Trump son-in-law Jared Kushner was recently revealed as one in a lengthening line of administration members who left important information off high-level security clearance application forms. Kushner, like his father-in-law’s associate Michael T. Flynn, didn’t disclose all his contacts with foreign nationals — including the Russian lawyer Natalia Veselnitskaya. She met with Kushner, Paul Manafort, and Donald Trump Jr. in June 2016, which has since blown up in Don Jr.’s face. But Veselnitskaya is just one of a hundred names that Kushner has now submitted to the government as critics call for his security clearance to be revoked.
The update comes months after it became public knowledge that Kushner hadn’t been entirely forthcoming about the people he’d been in touch with. Back in April, the New York Times reported that Kushner had left numerous contacts off Standard Form 86, which is used by the government to vet federal employees and appointees and ensure there is no funny business with foreign entities. At the time, Kushner said that the names he left off his form were simply errors chalked up to memory and rushing to file the appropriate documents. However, that becomes a little harder to believe now that he has updated his list with the feds three times and has now included 100 people in his list of foreign contacts.
One of the names Kushner left off his list included the head of Russian bank Vnesheconombank. More significant was the omission of a meeting with Russian ambassador, Sergey I. Kislyak, with whom Attorney General Jeff Session also met and also forgot to include on his own Form 86. That led to his recusal from the Senate’s investigation into the Trump administration’s ties to Russia. Michael T. Flynn fared worse — he not only had his security clearance revoked but was ousted for not disclosing phone calls with Kislyak. Now Veselnitskaya has been added, too, only after the Times revealed Donald Trump Jr. may have been motivated to take the meeting in hopes they would get compromising information on Hillary Clinton.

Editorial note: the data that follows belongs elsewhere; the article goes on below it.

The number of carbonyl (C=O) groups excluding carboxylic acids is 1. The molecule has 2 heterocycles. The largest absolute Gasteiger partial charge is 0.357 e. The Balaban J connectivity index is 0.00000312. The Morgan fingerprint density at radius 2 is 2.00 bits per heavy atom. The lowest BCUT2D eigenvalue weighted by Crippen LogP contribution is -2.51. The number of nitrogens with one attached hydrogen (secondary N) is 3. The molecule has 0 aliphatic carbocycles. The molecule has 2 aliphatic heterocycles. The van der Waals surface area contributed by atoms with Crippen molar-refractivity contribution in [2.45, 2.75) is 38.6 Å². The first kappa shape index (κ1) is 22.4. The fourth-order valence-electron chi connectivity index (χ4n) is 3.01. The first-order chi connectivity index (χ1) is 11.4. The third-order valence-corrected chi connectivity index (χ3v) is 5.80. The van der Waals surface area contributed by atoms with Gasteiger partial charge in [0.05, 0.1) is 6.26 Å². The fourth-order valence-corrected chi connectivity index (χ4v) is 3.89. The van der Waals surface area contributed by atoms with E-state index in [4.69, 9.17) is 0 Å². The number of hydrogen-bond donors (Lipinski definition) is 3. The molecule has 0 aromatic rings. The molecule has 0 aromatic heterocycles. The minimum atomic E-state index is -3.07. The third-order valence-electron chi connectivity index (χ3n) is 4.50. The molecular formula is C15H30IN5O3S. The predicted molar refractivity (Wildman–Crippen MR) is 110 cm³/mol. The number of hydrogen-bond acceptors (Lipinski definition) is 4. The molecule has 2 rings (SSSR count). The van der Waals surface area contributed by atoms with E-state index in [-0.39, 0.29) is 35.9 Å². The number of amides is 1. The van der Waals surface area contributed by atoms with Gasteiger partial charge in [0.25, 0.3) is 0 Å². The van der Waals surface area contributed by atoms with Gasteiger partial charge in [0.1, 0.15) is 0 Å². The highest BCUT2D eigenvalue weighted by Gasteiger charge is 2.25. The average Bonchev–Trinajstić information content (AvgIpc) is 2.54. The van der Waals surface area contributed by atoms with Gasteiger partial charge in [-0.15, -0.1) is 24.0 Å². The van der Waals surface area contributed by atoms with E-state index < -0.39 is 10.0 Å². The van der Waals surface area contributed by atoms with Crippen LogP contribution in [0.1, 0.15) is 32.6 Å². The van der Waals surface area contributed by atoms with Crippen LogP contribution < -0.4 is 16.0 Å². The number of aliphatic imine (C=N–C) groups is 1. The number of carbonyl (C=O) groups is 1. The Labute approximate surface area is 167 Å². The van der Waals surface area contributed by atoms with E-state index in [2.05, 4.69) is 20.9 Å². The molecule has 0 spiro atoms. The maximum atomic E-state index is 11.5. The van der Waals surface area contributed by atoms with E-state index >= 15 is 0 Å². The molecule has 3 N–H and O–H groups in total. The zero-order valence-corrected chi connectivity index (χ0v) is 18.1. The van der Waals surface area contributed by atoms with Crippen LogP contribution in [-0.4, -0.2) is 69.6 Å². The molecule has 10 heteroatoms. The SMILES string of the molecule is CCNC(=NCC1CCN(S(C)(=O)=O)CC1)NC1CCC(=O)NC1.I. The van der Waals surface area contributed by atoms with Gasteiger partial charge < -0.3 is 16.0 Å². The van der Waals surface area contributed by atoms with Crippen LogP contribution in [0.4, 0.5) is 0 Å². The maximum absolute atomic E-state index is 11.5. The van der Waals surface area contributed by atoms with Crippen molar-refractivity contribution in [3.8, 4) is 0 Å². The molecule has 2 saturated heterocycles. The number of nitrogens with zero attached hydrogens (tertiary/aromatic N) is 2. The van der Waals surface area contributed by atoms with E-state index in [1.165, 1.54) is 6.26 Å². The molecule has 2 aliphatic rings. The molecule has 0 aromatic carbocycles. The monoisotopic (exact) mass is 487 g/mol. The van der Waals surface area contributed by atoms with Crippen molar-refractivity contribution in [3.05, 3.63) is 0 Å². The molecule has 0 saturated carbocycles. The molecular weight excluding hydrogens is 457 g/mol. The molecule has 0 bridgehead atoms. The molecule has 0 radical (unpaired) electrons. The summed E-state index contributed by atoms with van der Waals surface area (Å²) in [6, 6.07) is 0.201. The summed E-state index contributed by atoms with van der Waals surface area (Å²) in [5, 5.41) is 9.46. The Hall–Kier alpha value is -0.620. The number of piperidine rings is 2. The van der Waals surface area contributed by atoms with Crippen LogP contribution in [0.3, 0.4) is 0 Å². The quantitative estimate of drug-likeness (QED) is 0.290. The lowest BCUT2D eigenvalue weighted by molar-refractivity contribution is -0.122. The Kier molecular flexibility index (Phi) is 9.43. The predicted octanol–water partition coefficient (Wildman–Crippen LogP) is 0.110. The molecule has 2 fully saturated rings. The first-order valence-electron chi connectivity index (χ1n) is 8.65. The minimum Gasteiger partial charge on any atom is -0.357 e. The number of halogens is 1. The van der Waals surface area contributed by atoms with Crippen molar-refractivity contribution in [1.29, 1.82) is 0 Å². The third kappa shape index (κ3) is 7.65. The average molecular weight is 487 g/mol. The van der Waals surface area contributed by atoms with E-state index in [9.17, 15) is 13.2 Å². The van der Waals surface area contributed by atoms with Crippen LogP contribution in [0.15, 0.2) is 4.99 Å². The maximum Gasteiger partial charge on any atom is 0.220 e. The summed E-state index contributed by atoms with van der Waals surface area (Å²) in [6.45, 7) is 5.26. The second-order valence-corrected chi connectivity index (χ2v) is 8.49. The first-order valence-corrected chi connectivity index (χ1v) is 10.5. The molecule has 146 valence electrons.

These details come from sources close to Kushner and his associates, as Kushner’s Form 86 and its updates aren’t a public document. In fact, an ethics watchdog is currently in the process of suing the Justice Department over an unfulfilled Freedom of Information Act request for Jeff Sessions’ form. There’s good reason for public interest in Sessions’ contacts, and, although he isn’t the head of a federal department, that’s even more true of Kushner. Knowing who Kushner has met with would have implications far beyond the Senate’s investigation into whether Trump administration colluded with Russia.
(Via New York Times)